CD Review: The Mornington Singers – Solas
Founded in 1997, The Mornington Singers move elegantly into their second decade with an accomplished collection of a cappella performances.
Based in Dublin, the 36-strong mixed voice choir was begun by graduates of Trinity College who were keen to continue singing together. Today it draws its members from as far afield as Slovakia, the United States and Australia. So it should come as no surprise that the selections for this follow-up to the group’s debut album, 2002’s Sacred, should be so internationalist in its outlook.
Solas, as the word implies, takes music that responds in some way to divine light as its theme. Inevitably that translates into music with a religious bent, although the presence here of Rautavaara’s Lorca Suite allows for a brief moment of secular respite.
Originally composed for children’s choir, the high-lying tessitura of Rautavaara’s compact four-part work pushes the soprano and upper alto voices into crisply articulated waves of ecstatic silver threads, beautifully spun by the Mornington Singers, and solidly anchored by tenor and bass underpinning.
Arvo Pärt’s Nunc Dimittis makes much of the discords that accrue from his tintinnabuli technique and the telling moments of silence with which he points and punctuates the work. A similar kind of sobriety is key to John Tavener’s sombre, slow-paced eulogy Song for Athene. The false and forced drama that all too often this work appears to solicit in performance is eschewed here in preference for something altogether more measured, reflective and touching.
Bright new compositional talent Eric Whitacre’s Lux Aurumque opens proceedings with a gorgeous burnished luminosity that catches the breath, its gentle descending contour a hypnotic arc sublimely described by the assembled vocal forces.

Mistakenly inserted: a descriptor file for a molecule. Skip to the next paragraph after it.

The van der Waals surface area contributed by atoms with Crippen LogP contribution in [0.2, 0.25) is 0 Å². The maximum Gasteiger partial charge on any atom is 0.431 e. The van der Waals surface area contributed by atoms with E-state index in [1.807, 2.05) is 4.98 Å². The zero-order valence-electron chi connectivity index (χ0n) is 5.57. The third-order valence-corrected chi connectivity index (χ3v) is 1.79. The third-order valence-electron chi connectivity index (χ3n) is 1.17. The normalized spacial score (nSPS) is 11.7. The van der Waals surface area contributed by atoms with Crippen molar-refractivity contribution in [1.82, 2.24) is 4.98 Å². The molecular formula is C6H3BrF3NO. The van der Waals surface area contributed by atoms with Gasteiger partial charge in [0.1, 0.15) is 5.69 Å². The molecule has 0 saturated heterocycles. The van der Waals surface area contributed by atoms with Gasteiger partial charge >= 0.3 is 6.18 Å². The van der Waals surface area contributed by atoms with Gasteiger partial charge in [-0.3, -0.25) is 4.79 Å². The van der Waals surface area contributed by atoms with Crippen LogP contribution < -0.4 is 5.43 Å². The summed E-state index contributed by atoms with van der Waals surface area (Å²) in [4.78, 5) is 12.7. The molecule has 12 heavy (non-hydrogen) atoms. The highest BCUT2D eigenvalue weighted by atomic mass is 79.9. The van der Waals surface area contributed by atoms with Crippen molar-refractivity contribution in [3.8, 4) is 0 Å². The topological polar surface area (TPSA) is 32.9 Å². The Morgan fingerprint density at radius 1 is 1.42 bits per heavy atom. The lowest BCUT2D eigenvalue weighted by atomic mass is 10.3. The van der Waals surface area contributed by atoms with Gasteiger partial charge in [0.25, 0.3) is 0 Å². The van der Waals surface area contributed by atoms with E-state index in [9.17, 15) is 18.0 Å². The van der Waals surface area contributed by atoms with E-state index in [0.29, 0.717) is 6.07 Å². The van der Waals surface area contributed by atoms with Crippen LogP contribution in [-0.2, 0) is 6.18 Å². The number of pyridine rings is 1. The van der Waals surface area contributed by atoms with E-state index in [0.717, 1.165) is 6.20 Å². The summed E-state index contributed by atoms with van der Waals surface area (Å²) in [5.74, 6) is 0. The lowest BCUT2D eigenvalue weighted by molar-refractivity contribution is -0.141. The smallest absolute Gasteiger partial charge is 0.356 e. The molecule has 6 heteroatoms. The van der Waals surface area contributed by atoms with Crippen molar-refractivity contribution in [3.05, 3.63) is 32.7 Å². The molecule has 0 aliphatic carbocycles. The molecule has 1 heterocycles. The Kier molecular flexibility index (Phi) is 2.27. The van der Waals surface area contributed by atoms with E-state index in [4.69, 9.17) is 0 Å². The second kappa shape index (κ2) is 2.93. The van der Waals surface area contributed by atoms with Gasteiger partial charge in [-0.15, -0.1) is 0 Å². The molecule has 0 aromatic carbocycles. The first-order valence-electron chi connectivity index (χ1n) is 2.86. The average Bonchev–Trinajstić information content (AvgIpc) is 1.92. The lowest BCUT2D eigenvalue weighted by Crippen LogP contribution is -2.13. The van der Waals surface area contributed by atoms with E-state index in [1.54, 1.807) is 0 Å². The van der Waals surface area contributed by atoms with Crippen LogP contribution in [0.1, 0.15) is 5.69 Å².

A homegrown element is provided by Stanford’s vividly contrasted motet Justorum Animae and Caitríona Ní Dhubhghaill’s Is Naofa Thú. Commissioned by the Mornington Singers for its tenth anniversary last year, it sets the text of the Sanctus in Irish to a note-row melody that elliptically calls to mind the stringency of sean-nós technique before concluding in a flattened seventh sunburst of Hosannas that inks in the native accent to subtle but certain effect.
Other pleasures are to be found in Frank Martin’s feathery Agnus Dei, Cyrillus Kreek’s sweetly naive setting of Psalm 104 in the comforting warmth of G major, and the Ecce Quomodo of Albert Alcaraz, a haunting set of Tenebrae responses. Elgar’s beautiful Lux Aeterna, an arrangement of Nimrod from the Enigma Variations, rounds things off in suitably tranquil fashion.
Throughout, conductor Orla Flanagan places an obvious emphasis on purity, beauty and variety of sound, but never at the expense of clarity or coherence. Bill Whelan’s subtle production frames a choir – who recently and deservedly won third prize at the Fleischmann International Trophy Competition in Cork – at the top of their not inconsiderable form.
Published on 1 July 2008
Michael Quinn is a freelance music and theatre journalist based in Co. Down.